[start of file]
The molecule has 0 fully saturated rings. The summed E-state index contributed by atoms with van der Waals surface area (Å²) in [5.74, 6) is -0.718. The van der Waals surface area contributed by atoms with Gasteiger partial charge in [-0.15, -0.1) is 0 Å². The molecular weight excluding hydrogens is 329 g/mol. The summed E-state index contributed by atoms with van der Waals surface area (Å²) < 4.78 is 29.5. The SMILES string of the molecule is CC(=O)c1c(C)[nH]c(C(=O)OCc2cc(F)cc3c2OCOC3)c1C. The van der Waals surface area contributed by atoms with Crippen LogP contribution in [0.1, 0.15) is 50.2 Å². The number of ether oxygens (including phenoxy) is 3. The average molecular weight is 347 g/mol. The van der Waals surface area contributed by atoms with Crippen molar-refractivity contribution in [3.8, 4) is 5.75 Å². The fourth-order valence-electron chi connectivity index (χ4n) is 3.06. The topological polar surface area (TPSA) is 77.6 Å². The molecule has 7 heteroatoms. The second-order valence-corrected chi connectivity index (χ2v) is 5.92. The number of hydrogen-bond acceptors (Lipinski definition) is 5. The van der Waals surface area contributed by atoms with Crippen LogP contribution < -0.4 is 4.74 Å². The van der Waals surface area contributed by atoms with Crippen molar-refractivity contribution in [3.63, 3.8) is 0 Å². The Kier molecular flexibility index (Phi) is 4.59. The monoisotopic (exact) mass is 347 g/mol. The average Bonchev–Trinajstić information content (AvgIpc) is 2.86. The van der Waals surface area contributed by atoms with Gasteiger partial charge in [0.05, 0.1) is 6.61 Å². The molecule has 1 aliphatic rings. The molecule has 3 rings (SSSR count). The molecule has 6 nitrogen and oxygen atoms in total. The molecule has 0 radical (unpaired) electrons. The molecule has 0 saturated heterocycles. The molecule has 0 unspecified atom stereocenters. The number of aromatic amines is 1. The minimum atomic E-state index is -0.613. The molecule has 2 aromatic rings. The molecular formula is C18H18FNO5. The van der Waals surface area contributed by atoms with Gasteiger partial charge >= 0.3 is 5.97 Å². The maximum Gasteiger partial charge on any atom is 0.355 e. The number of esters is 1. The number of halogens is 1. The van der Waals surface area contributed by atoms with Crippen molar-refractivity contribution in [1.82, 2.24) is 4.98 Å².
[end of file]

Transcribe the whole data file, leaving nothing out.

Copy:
The molecule has 0 fully saturated rings. The summed E-state index contributed by atoms with van der Waals surface area (Å²) in [5.74, 6) is -0.718. The van der Waals surface area contributed by atoms with Gasteiger partial charge in [-0.15, -0.1) is 0 Å². The molecular weight excluding hydrogens is 329 g/mol. The summed E-state index contributed by atoms with van der Waals surface area (Å²) < 4.78 is 29.5. The SMILES string of the molecule is CC(=O)c1c(C)[nH]c(C(=O)OCc2cc(F)cc3c2OCOC3)c1C. The van der Waals surface area contributed by atoms with Crippen LogP contribution in [0.1, 0.15) is 50.2 Å². The number of ether oxygens (including phenoxy) is 3. The average molecular weight is 347 g/mol. The van der Waals surface area contributed by atoms with Crippen molar-refractivity contribution in [3.8, 4) is 5.75 Å². The fourth-order valence-electron chi connectivity index (χ4n) is 3.06. The topological polar surface area (TPSA) is 77.6 Å². The molecule has 7 heteroatoms. The second-order valence-corrected chi connectivity index (χ2v) is 5.92. The number of hydrogen-bond acceptors (Lipinski definition) is 5. The van der Waals surface area contributed by atoms with Crippen LogP contribution < -0.4 is 4.74 Å². The van der Waals surface area contributed by atoms with Crippen molar-refractivity contribution in [3.63, 3.8) is 0 Å². The Kier molecular flexibility index (Phi) is 4.59. The monoisotopic (exact) mass is 347 g/mol. The average Bonchev–Trinajstić information content (AvgIpc) is 2.86. The van der Waals surface area contributed by atoms with Gasteiger partial charge in [0.05, 0.1) is 6.61 Å². The molecule has 1 aliphatic rings. The molecule has 3 rings (SSSR count). The molecule has 6 nitrogen and oxygen atoms in total. The molecule has 0 radical (unpaired) electrons. The molecule has 0 saturated heterocycles. The molecule has 0 unspecified atom stereocenters. The number of aromatic amines is 1. The minimum atomic E-state index is -0.613. The molecule has 2 aromatic rings. The molecular formula is C18H18FNO5. The van der Waals surface area contributed by atoms with Gasteiger partial charge >= 0.3 is 5.97 Å². The maximum Gasteiger partial charge on any atom is 0.355 e. The number of esters is 1. The number of halogens is 1. The van der Waals surface area contributed by atoms with Crippen molar-refractivity contribution in [1.82, 2.24) is 4.98 Å².